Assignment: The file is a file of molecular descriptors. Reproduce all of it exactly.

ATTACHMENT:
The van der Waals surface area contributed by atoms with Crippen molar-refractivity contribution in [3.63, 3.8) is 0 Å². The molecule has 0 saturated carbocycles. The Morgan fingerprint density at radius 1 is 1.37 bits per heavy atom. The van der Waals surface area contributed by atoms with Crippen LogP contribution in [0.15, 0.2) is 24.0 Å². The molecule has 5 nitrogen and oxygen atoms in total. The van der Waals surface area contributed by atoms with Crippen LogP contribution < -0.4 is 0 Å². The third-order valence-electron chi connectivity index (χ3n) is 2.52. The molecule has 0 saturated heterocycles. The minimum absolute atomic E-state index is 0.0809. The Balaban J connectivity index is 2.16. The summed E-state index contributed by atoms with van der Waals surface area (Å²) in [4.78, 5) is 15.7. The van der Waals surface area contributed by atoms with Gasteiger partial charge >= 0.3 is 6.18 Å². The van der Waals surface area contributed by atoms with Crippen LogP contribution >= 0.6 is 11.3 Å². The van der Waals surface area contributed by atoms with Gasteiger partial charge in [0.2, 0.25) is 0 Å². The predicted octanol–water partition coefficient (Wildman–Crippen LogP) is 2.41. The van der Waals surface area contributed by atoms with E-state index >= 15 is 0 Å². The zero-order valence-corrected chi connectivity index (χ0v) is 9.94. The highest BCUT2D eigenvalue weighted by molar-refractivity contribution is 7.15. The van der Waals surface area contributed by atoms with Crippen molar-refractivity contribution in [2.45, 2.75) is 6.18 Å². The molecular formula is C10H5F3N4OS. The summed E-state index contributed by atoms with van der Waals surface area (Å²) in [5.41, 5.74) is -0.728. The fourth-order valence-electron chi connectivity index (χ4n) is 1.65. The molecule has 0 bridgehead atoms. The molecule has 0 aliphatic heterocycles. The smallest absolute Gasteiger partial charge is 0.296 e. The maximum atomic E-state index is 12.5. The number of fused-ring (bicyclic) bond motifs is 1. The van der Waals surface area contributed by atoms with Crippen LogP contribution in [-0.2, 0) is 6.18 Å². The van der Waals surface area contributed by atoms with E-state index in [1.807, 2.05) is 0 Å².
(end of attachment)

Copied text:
The van der Waals surface area contributed by atoms with Crippen molar-refractivity contribution in [3.63, 3.8) is 0 Å². The molecule has 0 saturated carbocycles. The Morgan fingerprint density at radius 1 is 1.37 bits per heavy atom. The van der Waals surface area contributed by atoms with Crippen LogP contribution in [0.15, 0.2) is 24.0 Å². The molecule has 5 nitrogen and oxygen atoms in total. The van der Waals surface area contributed by atoms with Crippen LogP contribution < -0.4 is 0 Å². The third-order valence-electron chi connectivity index (χ3n) is 2.52. The molecule has 0 saturated heterocycles. The minimum absolute atomic E-state index is 0.0809. The Balaban J connectivity index is 2.16. The summed E-state index contributed by atoms with van der Waals surface area (Å²) in [4.78, 5) is 15.7. The van der Waals surface area contributed by atoms with Gasteiger partial charge >= 0.3 is 6.18 Å². The van der Waals surface area contributed by atoms with Crippen LogP contribution >= 0.6 is 11.3 Å². The van der Waals surface area contributed by atoms with Gasteiger partial charge in [0.2, 0.25) is 0 Å². The predicted octanol–water partition coefficient (Wildman–Crippen LogP) is 2.41. The van der Waals surface area contributed by atoms with E-state index >= 15 is 0 Å². The zero-order valence-corrected chi connectivity index (χ0v) is 9.94. The highest BCUT2D eigenvalue weighted by molar-refractivity contribution is 7.15. The van der Waals surface area contributed by atoms with Crippen molar-refractivity contribution in [2.45, 2.75) is 6.18 Å². The molecular formula is C10H5F3N4OS. The summed E-state index contributed by atoms with van der Waals surface area (Å²) in [5.41, 5.74) is -0.728. The fourth-order valence-electron chi connectivity index (χ4n) is 1.65. The molecule has 0 bridgehead atoms. The molecule has 0 aliphatic heterocycles. The smallest absolute Gasteiger partial charge is 0.296 e. The maximum atomic E-state index is 12.5. The number of fused-ring (bicyclic) bond motifs is 1. The van der Waals surface area contributed by atoms with Crippen LogP contribution in [-0.2, 0) is 6.18 Å². The van der Waals surface area contributed by atoms with E-state index in [1.807, 2.05) is 0 Å².